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Format: Paperback Verified Purchase
I read some of the weaker reviews here before writing this, and I just don't see how people who have enjoyed his other books didn't also love this one.

As usual with Kidder, his non-fiction prose read like a novel. And this story is a difficult one in that he had to blend more people and more place settings than he had to do in the other works of his I've read. Nevertheless, most of the internal stories pulled me in to the point I care about the people and what was happening to them.

I suspect Kidder had planned on this work to go in some different directions than never panned out over the course of the year he spent with the principals. For example, he includes a fair amount of foreshadowing about the upcoming Mayoral election, then then "pfft", the election happens as a non-story. I suspect he thought there would be a story line that never panned out--and perhaps there were some election characters he ended up not including.

The story of the police officer's best friend was, to me, the most gripping of the book. I can't imagine Kidder knew going in that this would become an important part of the narrative (I am staying vague here to avoid spoilers for those who have not yet read Home Town.)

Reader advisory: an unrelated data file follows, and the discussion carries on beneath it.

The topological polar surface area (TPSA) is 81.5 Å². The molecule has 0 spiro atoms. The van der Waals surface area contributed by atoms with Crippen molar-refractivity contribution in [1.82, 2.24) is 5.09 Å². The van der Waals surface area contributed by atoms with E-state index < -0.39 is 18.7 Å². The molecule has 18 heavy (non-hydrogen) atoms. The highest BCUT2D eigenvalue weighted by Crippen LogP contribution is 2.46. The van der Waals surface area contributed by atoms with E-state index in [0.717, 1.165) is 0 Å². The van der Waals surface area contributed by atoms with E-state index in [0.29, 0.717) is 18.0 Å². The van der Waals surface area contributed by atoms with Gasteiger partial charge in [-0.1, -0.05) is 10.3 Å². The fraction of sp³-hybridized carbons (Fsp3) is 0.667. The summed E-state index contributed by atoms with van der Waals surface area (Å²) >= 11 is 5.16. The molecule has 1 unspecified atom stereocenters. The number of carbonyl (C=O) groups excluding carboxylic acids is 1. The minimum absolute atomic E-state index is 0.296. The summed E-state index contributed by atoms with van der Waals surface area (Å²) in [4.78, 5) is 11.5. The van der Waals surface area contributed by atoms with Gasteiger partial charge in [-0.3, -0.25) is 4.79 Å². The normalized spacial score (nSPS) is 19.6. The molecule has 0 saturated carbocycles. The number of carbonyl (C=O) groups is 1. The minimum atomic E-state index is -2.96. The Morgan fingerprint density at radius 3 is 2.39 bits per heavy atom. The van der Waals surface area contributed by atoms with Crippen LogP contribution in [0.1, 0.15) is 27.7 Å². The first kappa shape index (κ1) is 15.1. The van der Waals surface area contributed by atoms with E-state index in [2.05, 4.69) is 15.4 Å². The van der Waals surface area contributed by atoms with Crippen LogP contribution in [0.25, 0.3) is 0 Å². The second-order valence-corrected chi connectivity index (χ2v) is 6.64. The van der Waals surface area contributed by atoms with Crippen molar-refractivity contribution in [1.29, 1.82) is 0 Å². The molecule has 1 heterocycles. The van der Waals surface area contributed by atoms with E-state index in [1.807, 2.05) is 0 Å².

My five stars are based on my own reading (albeit three years ago already), and the fact that I find myself buying this book as a gift to every friend who moves to a small New England town.
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Format: Hardcover
First I must say I am a fan of Kidder's, and truly enjoyed 2 of his other books that I've read ("Soul of a New Machine" and "House"). And the writing is this book is as splendid as ever.
Something, else, though, is wrong. In the previous books I've read Kidder was following a small group of people, and you got a sense of their larger mission and purpose (build a new computer, etc) thru his depictions of the people and their interactions. And few are better at their craft then Kidder.
So when I read that Kidder raised his sights from a small group to encompass a small town, I was eagerly anticipating the book. Sadly, he is unable to deliver. While he plumbs the character of a few people in the town, a larger sense of the town and what its like is missing. He tells us, for example, that most people born there leave and are replaced. Yet telling a detailed story of one immigrant is far from capturing the range of experiences newcomers encounter, moving to a place where many people have ties that go back generations.
There's so many things I hoped a writer with Kidder's talent would have addressed but find nary a mention. The whole small-town vs big-city dilemma, for example. If you're sick do you stick with a local doc or go to the city? How do merchants compete with the big malls? Are students in the local HS at a disadvantage applying for college coming from a HS with more limited resources? What are sports like? Do people root for local teams (probably HS or amateur level) or identify with city teams? The performing arts?
I could go on and on, but to summarize I'd say that its a shame that a writer as skilled as Kidder misses the forest for a few trees.